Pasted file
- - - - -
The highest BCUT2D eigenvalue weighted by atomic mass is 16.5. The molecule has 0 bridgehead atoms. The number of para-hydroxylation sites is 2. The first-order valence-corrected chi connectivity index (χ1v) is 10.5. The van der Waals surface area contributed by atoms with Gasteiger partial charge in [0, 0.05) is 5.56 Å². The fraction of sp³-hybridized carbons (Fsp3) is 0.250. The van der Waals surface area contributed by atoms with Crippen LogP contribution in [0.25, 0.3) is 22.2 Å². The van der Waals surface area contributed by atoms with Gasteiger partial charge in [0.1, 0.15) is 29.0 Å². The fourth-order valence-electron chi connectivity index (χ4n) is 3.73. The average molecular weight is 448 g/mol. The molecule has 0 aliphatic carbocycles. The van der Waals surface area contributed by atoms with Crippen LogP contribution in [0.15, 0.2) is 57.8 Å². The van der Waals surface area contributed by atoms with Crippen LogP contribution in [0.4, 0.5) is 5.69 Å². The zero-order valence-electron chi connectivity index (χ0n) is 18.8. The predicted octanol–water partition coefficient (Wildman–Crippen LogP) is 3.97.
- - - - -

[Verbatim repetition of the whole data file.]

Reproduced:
The highest BCUT2D eigenvalue weighted by atomic mass is 16.5. The molecule has 0 bridgehead atoms. The number of para-hydroxylation sites is 2. The first-order valence-corrected chi connectivity index (χ1v) is 10.5. The van der Waals surface area contributed by atoms with Gasteiger partial charge in [0, 0.05) is 5.56 Å². The fraction of sp³-hybridized carbons (Fsp3) is 0.250. The van der Waals surface area contributed by atoms with Crippen LogP contribution in [0.25, 0.3) is 22.2 Å². The van der Waals surface area contributed by atoms with Gasteiger partial charge in [0.1, 0.15) is 29.0 Å². The fourth-order valence-electron chi connectivity index (χ4n) is 3.73. The average molecular weight is 448 g/mol. The molecule has 0 aliphatic carbocycles. The van der Waals surface area contributed by atoms with Crippen LogP contribution in [0.15, 0.2) is 57.8 Å². The van der Waals surface area contributed by atoms with Crippen LogP contribution in [0.4, 0.5) is 5.69 Å². The zero-order valence-electron chi connectivity index (χ0n) is 18.8. The predicted octanol–water partition coefficient (Wildman–Crippen LogP) is 3.97.